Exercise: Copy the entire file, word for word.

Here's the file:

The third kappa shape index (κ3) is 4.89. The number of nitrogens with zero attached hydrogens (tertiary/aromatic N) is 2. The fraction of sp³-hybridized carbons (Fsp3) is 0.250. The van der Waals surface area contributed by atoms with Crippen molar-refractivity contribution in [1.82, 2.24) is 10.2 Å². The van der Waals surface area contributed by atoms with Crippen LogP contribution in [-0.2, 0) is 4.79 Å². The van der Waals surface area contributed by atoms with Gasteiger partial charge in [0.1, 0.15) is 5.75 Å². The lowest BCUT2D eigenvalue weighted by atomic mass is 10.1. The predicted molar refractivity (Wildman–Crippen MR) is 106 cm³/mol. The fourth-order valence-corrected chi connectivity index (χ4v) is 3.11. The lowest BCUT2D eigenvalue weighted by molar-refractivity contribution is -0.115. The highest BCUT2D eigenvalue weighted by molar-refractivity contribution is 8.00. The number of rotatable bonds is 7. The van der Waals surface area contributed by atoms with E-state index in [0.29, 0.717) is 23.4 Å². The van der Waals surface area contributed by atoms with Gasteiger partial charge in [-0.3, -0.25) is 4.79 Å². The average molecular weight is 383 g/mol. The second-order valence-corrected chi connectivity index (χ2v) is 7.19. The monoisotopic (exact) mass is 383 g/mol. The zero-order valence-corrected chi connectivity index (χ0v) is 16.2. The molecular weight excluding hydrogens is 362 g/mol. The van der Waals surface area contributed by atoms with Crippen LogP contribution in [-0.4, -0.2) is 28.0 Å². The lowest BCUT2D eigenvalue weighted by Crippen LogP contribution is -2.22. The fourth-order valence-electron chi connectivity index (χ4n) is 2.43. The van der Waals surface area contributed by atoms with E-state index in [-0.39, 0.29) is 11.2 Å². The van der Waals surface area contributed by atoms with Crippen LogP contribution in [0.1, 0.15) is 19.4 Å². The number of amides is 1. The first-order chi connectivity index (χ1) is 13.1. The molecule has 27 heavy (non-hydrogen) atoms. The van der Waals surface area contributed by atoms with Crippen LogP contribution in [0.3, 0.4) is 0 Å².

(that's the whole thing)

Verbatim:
The third kappa shape index (κ3) is 4.89. The number of nitrogens with zero attached hydrogens (tertiary/aromatic N) is 2. The fraction of sp³-hybridized carbons (Fsp3) is 0.250. The van der Waals surface area contributed by atoms with Crippen molar-refractivity contribution in [1.82, 2.24) is 10.2 Å². The van der Waals surface area contributed by atoms with Crippen LogP contribution in [-0.2, 0) is 4.79 Å². The van der Waals surface area contributed by atoms with Gasteiger partial charge in [0.1, 0.15) is 5.75 Å². The lowest BCUT2D eigenvalue weighted by atomic mass is 10.1. The predicted molar refractivity (Wildman–Crippen MR) is 106 cm³/mol. The fourth-order valence-corrected chi connectivity index (χ4v) is 3.11. The lowest BCUT2D eigenvalue weighted by molar-refractivity contribution is -0.115. The highest BCUT2D eigenvalue weighted by molar-refractivity contribution is 8.00. The number of rotatable bonds is 7. The van der Waals surface area contributed by atoms with E-state index in [0.29, 0.717) is 23.4 Å². The van der Waals surface area contributed by atoms with Gasteiger partial charge in [-0.3, -0.25) is 4.79 Å². The average molecular weight is 383 g/mol. The second-order valence-corrected chi connectivity index (χ2v) is 7.19. The monoisotopic (exact) mass is 383 g/mol. The zero-order valence-corrected chi connectivity index (χ0v) is 16.2. The molecular weight excluding hydrogens is 362 g/mol. The van der Waals surface area contributed by atoms with Crippen LogP contribution in [-0.4, -0.2) is 28.0 Å². The lowest BCUT2D eigenvalue weighted by Crippen LogP contribution is -2.22. The fourth-order valence-electron chi connectivity index (χ4n) is 2.43. The van der Waals surface area contributed by atoms with E-state index in [-0.39, 0.29) is 11.2 Å². The van der Waals surface area contributed by atoms with Crippen LogP contribution in [0.1, 0.15) is 19.4 Å². The number of amides is 1. The first-order chi connectivity index (χ1) is 13.1. The molecule has 27 heavy (non-hydrogen) atoms. The van der Waals surface area contributed by atoms with Crippen LogP contribution in [0.3, 0.4) is 0 Å².